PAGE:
Scenic ruins

Print edition : July 16, 2010

A VIEW OF the remains of Hampi on the banks of the Tungabhadra river. Hampi will be an important destination in the heritage tourist circuit because of its mesmerising monuments.-

THE ruins of Hampi, spread over a vast area, lie in harmonious conjunction with the rest of the landscape. Large boulders, hillocks, scanty bushes and the Tungabhadra river surrounds the stone and brick constructions.

In its heyday, Hampi was a city of great beauty, pomp and splendour. A visitor now could still make out that the city once had opulent palaces, marvellous temples, massive fortifications, baths, aqueducts, pavilions, stables for royal elephants, and elegantly carved pillars. For the reconstruction of the history of this great city, historians rely on the accounts of two travellers, Fernao Nuniz and Domingo Paes, who visited the city and provided first-hand accounts.

Paes writes, The size of the city I do not write here, because it cannot all be seen from any one spot, but I climbed a hill whence I could see a great part of it; I could not see it all because it lies between several ranges of hills. What I saw from thence seemed to me as large as Rome, and very beautiful to the sight; there are many groves of trees within it The people in this city are countless in number, so much so that I do not wish to write it down for fear it should be thought fabulous; but I declare that no troops, horse or foot, could break their way through any street or lane, so great are the numbers of the people and elephants.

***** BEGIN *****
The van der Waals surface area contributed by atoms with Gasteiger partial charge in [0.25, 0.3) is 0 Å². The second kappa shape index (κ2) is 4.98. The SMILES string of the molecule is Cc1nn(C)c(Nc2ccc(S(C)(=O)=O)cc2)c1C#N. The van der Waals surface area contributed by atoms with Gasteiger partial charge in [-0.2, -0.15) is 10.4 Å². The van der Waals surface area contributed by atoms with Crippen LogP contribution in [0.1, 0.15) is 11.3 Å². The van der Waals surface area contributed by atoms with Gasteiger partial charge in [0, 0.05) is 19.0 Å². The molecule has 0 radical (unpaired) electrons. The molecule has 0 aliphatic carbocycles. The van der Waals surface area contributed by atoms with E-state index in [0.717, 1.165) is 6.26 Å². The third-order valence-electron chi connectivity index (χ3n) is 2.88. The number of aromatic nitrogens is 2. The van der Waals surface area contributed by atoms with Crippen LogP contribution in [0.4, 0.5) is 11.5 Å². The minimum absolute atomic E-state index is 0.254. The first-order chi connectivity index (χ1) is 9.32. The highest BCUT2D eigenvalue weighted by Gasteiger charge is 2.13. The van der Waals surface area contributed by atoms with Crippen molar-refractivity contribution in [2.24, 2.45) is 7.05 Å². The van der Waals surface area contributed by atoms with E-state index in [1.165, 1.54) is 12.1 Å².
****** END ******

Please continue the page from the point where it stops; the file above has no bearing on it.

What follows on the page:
Paes erred in his judgment because the city is dead now, destroyed in a valiantly fought battle in 1556. But it is still not completely barren. A tiny village, scattered around the majestic Virupaksha temple, survives as the only remnant of a grand city, a civilisation and a culture that once was the envy of the medieval world. The expanse of ruins is spread over several square kilometres and, like those of other great cities around the world, are like a palimpsest of an architectural heritage. Built over a few centuries with gradual additions, Hampi reached its high point during the reign of Krishnadevaraya, between 1509 and 1530, when the empire extended across the whole of southern India.